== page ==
7 Money Problems Women Experience

Money is a feminist issue — and yet, women are still reluctant to talk about it. According to a recent Bustle survey of more than 1,000 Millennial women, more than 50 percent of people said they never discuss personal finances with friends, even though 28 percent reported feeling stressed out about money every single day. Bustle's Get Money series gets real about what Millennial women are doing with their money, and why — because managing your finances should feel empowering, not intimidating.

As a feminist, I obviously spend a lot of time focusing on equality and how it can be achieved for people of all genders. Unfortunately, the flipside of that is that I'm often faced with the ways the experiences of women and feminine-presenting people are different and often imbalanced when compared to our male counterparts. Take, for example, the money problems women experience that men have no idea about. Now, to be clear, money problems in general are not endemic to women — everyone deals with some sort of financial struggles at some point. (And if you don't, well, please do share your secrets with me.) But the reality of the matter is that women deal with some pretty unfair and/or annoying stuff when it comes to money that men honestly just don't.

At this point in my life, I'd love to say I have the kind of money that means money problems are but a blip on the radar. Alas, 'tis not so; I think there was some confusion somewhere along the way and my proverbial cash cow has already been put out to pasture. Since most of us aren't millionaires, though, money problems are, you know, a problem. And while some men may claim to know where women are coming from when we bring up the money problems we face, guys just don't get the fact that our experiences are inherently different than theirs.

Perhaps men aren't even aware of them, in fact. But since these financial issues women face are not figments of our collective imagination, here's a quick rundown.

Check out the “Get Money” stream in the Bustle App for more tips and tricks on how to save and spend your money.

Yes, y'all, I'm going to keep beating this drum, because women still earn less than men for the same work to the tune of 79 cents to the dollar at best — and that's just for white women; for women of color, the figures are substantially worse. Priya Malani, a founding partner at Stash Wealth, underscores this issue as well — pointing out that the implications are even more complex given the fact that women have to stretch their money further.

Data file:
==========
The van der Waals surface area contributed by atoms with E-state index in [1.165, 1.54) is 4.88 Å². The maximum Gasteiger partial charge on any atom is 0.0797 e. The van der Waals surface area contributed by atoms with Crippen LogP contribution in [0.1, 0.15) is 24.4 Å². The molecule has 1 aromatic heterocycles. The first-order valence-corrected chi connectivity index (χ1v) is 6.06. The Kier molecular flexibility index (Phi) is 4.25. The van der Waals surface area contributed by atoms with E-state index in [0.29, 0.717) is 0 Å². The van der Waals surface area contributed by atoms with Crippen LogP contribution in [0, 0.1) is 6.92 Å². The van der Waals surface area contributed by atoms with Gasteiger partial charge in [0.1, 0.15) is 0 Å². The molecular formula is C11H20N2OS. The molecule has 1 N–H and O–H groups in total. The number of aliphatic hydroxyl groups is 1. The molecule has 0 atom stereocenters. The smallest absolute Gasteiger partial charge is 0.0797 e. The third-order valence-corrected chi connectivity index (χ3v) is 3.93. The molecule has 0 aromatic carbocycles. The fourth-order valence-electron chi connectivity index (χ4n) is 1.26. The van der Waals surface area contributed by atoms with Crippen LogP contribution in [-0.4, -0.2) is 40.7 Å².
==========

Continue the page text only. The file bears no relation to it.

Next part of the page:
"The obvious and most notable one is the gender wage gap," Malani tells Bustle. "Compounded by the fact that women live longer, their inability to save proportionately to men without negatively affecting their lifestyle is definitely a problem men probably have no idea about." She explains it thus: "To simplify this, think about it this way: If both a man and a woman plan to save up $1,000,000 by the time they turn 65, a woman would have to save a larger percentage of her salary to accomplish this (because she earns less) and therefore have less money to put towards her lifestyle today."

Historically, society has insisted that financial matters are a "man's job." As the so-called head of the household, men therefore tend to consider themselves experts when it comes to money while women are, well, not. It all falls in line with the tired old gender tropes that suggest women are not rational, practical beings who can do things like math, but are emotional and flighty and much more likely to be interested in "the arts." Which isn't to say, of course, that we aren't interested in the arts (writer here!), but the fact of the matter remains we are capable of using both sides of our brains — and that certainly extends to being knowledgeable about finances.